The federal Tories have created the positionof taxpayers' ombudsman to oversee a new "bill of rights" that will govern how the Canada Revenue Agency deals with the public.

Thegovernment said the new position is aimed at increasing the tax department'saccountability andservice to the public, andgiving Canadians"renewed assurance that they will be treated fairly, equitably, and with respect."

The first ombudsmanwill be chosenand the office will be operating by the fall. Similar positions already exist in the United Kingdom and Australia.

The person whogets the job willinvestigate public complaints about service-related issues about the tax department —such as undue delays, mistakes, misleading information or rude staff.

The ombudsman's office will also provide the public with information about the complaints process.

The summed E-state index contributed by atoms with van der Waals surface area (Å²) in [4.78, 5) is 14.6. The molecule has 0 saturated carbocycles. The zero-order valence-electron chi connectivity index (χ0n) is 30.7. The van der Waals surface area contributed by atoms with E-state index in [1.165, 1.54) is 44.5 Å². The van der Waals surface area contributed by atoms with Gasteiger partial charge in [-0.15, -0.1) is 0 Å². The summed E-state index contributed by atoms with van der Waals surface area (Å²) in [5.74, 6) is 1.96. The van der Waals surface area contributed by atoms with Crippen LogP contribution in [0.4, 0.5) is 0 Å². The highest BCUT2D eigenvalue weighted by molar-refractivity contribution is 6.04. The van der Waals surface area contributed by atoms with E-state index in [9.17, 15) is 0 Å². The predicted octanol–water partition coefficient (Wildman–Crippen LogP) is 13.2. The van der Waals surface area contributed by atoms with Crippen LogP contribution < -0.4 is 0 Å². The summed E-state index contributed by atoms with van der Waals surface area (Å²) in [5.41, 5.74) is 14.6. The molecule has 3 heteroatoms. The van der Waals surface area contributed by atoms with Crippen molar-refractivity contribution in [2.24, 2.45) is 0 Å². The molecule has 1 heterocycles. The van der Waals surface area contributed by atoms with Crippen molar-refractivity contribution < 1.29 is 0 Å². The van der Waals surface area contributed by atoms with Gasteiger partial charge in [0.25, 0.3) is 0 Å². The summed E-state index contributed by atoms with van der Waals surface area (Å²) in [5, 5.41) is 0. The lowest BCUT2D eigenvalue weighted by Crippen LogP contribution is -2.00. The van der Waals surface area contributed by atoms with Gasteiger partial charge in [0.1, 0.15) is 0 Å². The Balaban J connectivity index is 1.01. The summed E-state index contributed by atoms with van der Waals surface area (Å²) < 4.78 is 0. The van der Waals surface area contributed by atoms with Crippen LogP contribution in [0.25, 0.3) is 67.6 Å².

But there are strict limits to what the ombudsman will do. For instance, he/shewill not look into complaints about tax policy, tax law or court rulings. Also, the ombudsman will get involved only after all ofthe CRA's existing complaint resolution procedures have been exhausted.

The new taxpayers' ombudsman will also have no authority to make any changes or dole out discipline, but can suggest changes and make recommendations.

The ombudsman will not be part of the CRA and will report directly to the minister of national revenue.An annual reportwill be tabled in Parliament.

Theterms of reference of the newjob will be guided by the newTaxpayer Bill of Rights, whichcodifies much of what is already standard practice at the Canada Revenue Agency — such as the right to service in both official languages and the right to privacy.

The bill of rightsspells out the appeal process for taxpayersif they disagree with a CRA decision. It alsopoints out that individual taxpayersdo not haveto pay income tax amounts in dispute before they've had an impartial review.